Quality over quantity
Darwin’s theory of Natural Selection. Einstein’s theory of general relativity. Watson and Crick’s description of the DNA molecule. All of these, and many more, are easily classed as some of Science’s Greatest Discoveries. But with modern pressures to publish high-impact papers as often as possible, are the opportunities to find the next Great Scientific Discoveries being stifled?
As I’ve mentioned before, last year one of the academic heavyweights of social psychology, Diederik Stapel, was found guilty of faking data in a lot of his research. Quite a lot of data, actually – over 30 scientific papers and numerous PhD theses. In the aftermath, a lot of difficult questions have been asked about how and why something like this could possibly happen. Some of the reasoning behind his actions comes from Stapel himself:
“…I did not withstand the pressure to score, to publish, the pressure to get better in time. I wanted too much, too fast. In a system where there are few checks and balances, where people work alone, I took the wrong turn.”
Stapel’s behaviour is quite clearly inexcusable, but the pressure to publish may feel familiar to many other researchers – perhaps, most acutely, by the one hundred academics who recently lost their jobs at the University of Sydney for not publishing frequently enough.
In principle, the idea of publishing as much as possible doesn’t seem too bad – if you’re running lots of experiments and doing lots of work, it means that we might get to see those Great Scientific Discoveries quicker, right? But this sort of mentality can cause (and has already caused) a number of undesirable side effects. Perhaps the most well known is ‘publication bias’. This can manifest itself in different ways, but generally refers to the tendency for positive results (in other words, those in which a hypothesis is confirmed) to be much more likely to be published than negative, or inconclusive results. Put another way, if you run a perfectly good, well-designed experiment, but your analysis comes up with a null result, you’re much less likely to get it published, or even actually submit it for publication. This is bad, because it means that the total body of research that does get published on a particular topic might be completely unrepresentative of what’s actually going on. It can be a particular issue for medical science – say, for example, I run a trial for a new behavioural therapy that’s supposed to completely cure anxiety. My design is perfectly robust, but my results suggest that the therapy doesn’t work. That’s a bit boring, and I don’t think it will get published anywhere that’s considered prestigious, so I don’t bother writing it up; the results just get stashed away in my lab, and maybe I’ll come back to it in a few years. But what if labs in other institutions run the same experiment? They don’t know I’ve already done it, so they just carry on with it. Most of them find what I found, and again don’t bother to publish their results – it’s a waste of time. Except a couple of labs did find that the therapy works. They report their experiments, and now it looks like we have good evidence for a new and effective anxiety therapy, despite the large body of (unpublished) evidence to the contrary.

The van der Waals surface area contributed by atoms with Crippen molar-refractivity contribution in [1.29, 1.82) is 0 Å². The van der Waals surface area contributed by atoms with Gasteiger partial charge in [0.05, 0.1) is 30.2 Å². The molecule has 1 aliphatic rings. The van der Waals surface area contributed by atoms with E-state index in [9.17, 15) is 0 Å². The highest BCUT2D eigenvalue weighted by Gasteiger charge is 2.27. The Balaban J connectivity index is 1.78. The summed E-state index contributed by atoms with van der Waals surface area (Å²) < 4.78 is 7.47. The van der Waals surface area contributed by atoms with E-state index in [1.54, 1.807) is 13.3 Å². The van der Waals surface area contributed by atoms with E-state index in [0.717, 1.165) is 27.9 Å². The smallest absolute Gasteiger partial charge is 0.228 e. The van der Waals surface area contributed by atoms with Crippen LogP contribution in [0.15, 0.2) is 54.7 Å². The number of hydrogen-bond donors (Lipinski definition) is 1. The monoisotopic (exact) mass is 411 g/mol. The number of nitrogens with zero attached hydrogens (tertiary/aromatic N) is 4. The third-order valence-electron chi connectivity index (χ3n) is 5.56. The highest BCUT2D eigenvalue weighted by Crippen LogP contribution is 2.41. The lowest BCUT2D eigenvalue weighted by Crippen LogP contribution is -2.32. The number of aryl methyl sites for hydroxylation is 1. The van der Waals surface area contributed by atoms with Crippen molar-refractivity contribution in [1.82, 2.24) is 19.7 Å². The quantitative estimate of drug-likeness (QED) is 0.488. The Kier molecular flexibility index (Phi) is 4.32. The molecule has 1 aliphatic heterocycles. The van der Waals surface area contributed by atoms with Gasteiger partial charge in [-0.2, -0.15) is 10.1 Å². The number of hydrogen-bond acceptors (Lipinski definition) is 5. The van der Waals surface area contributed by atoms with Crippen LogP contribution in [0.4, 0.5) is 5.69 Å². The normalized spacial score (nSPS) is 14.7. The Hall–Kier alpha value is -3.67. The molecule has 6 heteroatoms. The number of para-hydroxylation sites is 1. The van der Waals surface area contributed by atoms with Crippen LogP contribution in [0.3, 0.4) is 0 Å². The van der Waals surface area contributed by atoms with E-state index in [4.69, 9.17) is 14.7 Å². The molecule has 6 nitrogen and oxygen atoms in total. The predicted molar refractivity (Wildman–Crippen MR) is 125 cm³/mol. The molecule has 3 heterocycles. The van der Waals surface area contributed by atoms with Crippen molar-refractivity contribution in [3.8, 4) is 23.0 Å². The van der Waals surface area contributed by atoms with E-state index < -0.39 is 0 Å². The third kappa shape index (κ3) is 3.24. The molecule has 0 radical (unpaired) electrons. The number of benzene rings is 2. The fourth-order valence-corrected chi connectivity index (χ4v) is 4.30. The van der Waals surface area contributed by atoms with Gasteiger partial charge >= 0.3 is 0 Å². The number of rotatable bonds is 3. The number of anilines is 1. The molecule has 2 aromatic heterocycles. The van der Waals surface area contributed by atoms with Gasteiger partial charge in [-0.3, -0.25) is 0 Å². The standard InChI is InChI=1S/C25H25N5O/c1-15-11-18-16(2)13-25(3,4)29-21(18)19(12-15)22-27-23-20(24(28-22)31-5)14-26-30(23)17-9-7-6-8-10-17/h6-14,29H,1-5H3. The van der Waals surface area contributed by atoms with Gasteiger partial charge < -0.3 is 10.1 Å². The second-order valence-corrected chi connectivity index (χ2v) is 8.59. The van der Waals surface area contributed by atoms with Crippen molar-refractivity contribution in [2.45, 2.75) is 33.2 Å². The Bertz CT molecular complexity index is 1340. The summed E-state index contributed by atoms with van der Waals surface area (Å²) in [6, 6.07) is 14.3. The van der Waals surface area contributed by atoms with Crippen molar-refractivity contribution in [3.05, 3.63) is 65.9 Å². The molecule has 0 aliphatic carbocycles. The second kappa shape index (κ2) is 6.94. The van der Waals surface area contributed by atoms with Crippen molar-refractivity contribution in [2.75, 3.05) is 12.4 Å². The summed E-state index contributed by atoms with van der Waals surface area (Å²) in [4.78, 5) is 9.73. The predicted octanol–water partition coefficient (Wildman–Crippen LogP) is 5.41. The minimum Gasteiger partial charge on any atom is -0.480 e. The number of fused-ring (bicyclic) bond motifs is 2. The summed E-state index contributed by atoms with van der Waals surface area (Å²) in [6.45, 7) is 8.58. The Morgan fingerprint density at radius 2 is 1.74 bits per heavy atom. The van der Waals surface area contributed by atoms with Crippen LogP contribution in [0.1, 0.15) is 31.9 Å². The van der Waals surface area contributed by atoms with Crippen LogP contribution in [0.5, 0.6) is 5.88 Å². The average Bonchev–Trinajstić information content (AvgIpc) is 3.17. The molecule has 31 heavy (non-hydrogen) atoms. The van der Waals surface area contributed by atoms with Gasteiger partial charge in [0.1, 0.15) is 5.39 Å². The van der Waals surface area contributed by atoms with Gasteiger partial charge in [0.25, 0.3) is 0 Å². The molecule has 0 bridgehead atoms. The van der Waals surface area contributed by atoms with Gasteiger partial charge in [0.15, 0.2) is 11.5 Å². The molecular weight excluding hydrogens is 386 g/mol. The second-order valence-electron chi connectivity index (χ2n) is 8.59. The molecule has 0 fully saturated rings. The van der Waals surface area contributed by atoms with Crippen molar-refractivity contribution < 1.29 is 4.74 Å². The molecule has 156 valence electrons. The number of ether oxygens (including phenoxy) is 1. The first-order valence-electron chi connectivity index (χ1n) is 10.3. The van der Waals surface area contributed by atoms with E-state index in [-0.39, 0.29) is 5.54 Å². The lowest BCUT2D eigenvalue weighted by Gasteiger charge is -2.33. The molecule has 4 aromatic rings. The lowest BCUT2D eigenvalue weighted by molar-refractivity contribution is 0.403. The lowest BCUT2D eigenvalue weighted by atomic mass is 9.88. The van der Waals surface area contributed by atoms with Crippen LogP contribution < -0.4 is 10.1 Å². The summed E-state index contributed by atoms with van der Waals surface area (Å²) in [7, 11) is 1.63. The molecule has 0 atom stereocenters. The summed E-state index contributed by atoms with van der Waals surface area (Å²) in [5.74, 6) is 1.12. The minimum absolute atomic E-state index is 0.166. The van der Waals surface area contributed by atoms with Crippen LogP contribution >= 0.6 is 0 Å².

This leads into all sorts of issues rooted in precisely how we statistically analyse our work, but there’s another, simpler problem that this phenomenon causes; it’s wasting a lot of time for a lot of people. There must be countless scientific studies out there that, whilst methodologically sound, simply just didn’t produce a result deemed interesting enough to publish. And because they weren’t published, we don’t have a measure of how many times they’ve inadvertently been replicated elsewhere. Compounding this problem is the idea that if, say, a particularly time-intensive experiment doesn’t work out, researchers might find themselves under pressure to quickly publish something else instead; something that might not be particularly interesting or useful, but is quick, easy, and likely to have a positive outcome. The end result is that we’re sacrificing scientific creativity and research diversity for safe options, science in small increments, and administrative box-ticking. In Psychology, projects like Psychfiledrawer are starting to address this issue, but more clearly needs to be done.
We have to accept, and be comfortable with, the fact that theories and ideas need time to fully develop. As scientists, we to be okay with things when they don’t work out the way we thought they would. The world is a big, noisy, messy place, and not only is that absolutely fine, it’s also exciting. Darwin’s theories on evolution were almost 23 years in the making; would the modern-day pressure to publish have meant that On the Origin of the Species might have been confined to a dusty lab drawer, in favour of a quick and easy, but perhaps mediocre, paper?